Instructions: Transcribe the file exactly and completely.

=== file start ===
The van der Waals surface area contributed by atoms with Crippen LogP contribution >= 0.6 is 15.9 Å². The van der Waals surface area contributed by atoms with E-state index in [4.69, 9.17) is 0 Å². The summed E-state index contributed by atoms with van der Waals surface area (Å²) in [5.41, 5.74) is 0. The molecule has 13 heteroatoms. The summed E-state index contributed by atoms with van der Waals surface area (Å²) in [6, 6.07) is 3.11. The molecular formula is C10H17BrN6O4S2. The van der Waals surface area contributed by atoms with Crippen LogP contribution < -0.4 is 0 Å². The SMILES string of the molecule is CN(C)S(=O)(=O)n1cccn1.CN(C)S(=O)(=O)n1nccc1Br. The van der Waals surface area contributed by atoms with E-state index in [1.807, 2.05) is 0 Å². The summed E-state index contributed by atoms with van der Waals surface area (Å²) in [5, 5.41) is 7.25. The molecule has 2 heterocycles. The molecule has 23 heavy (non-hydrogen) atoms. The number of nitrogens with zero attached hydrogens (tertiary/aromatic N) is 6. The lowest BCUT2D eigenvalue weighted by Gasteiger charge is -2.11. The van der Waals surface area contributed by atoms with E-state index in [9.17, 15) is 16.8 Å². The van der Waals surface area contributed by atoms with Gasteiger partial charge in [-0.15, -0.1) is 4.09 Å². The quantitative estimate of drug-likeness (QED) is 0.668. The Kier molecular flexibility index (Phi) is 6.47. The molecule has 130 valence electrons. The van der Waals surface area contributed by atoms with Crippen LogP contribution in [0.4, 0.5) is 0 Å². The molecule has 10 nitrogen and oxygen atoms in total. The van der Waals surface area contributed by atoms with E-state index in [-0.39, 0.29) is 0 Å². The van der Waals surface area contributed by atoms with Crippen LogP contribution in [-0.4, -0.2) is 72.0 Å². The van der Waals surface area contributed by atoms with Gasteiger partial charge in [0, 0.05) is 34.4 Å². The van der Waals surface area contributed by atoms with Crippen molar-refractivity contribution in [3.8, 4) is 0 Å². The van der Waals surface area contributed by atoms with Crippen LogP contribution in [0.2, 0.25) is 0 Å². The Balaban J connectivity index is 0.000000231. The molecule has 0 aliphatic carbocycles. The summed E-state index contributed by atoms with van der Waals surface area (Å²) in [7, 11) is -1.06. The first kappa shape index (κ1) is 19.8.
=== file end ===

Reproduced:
The van der Waals surface area contributed by atoms with Crippen LogP contribution >= 0.6 is 15.9 Å². The van der Waals surface area contributed by atoms with E-state index in [4.69, 9.17) is 0 Å². The summed E-state index contributed by atoms with van der Waals surface area (Å²) in [5.41, 5.74) is 0. The molecule has 13 heteroatoms. The summed E-state index contributed by atoms with van der Waals surface area (Å²) in [6, 6.07) is 3.11. The molecular formula is C10H17BrN6O4S2. The van der Waals surface area contributed by atoms with Crippen LogP contribution < -0.4 is 0 Å². The SMILES string of the molecule is CN(C)S(=O)(=O)n1cccn1.CN(C)S(=O)(=O)n1nccc1Br. The van der Waals surface area contributed by atoms with E-state index in [1.807, 2.05) is 0 Å². The summed E-state index contributed by atoms with van der Waals surface area (Å²) in [5, 5.41) is 7.25. The molecule has 2 heterocycles. The molecule has 23 heavy (non-hydrogen) atoms. The number of nitrogens with zero attached hydrogens (tertiary/aromatic N) is 6. The lowest BCUT2D eigenvalue weighted by Gasteiger charge is -2.11. The van der Waals surface area contributed by atoms with E-state index in [9.17, 15) is 16.8 Å². The van der Waals surface area contributed by atoms with Gasteiger partial charge in [-0.15, -0.1) is 4.09 Å². The quantitative estimate of drug-likeness (QED) is 0.668. The Kier molecular flexibility index (Phi) is 6.47. The molecule has 130 valence electrons. The van der Waals surface area contributed by atoms with Crippen LogP contribution in [0.4, 0.5) is 0 Å². The molecule has 10 nitrogen and oxygen atoms in total. The van der Waals surface area contributed by atoms with E-state index in [-0.39, 0.29) is 0 Å². The van der Waals surface area contributed by atoms with Crippen LogP contribution in [-0.4, -0.2) is 72.0 Å². The van der Waals surface area contributed by atoms with Gasteiger partial charge in [0, 0.05) is 34.4 Å². The van der Waals surface area contributed by atoms with Crippen molar-refractivity contribution in [3.8, 4) is 0 Å². The van der Waals surface area contributed by atoms with Crippen LogP contribution in [0.2, 0.25) is 0 Å². The Balaban J connectivity index is 0.000000231. The molecule has 0 aliphatic carbocycles. The summed E-state index contributed by atoms with van der Waals surface area (Å²) in [7, 11) is -1.06. The first kappa shape index (κ1) is 19.8.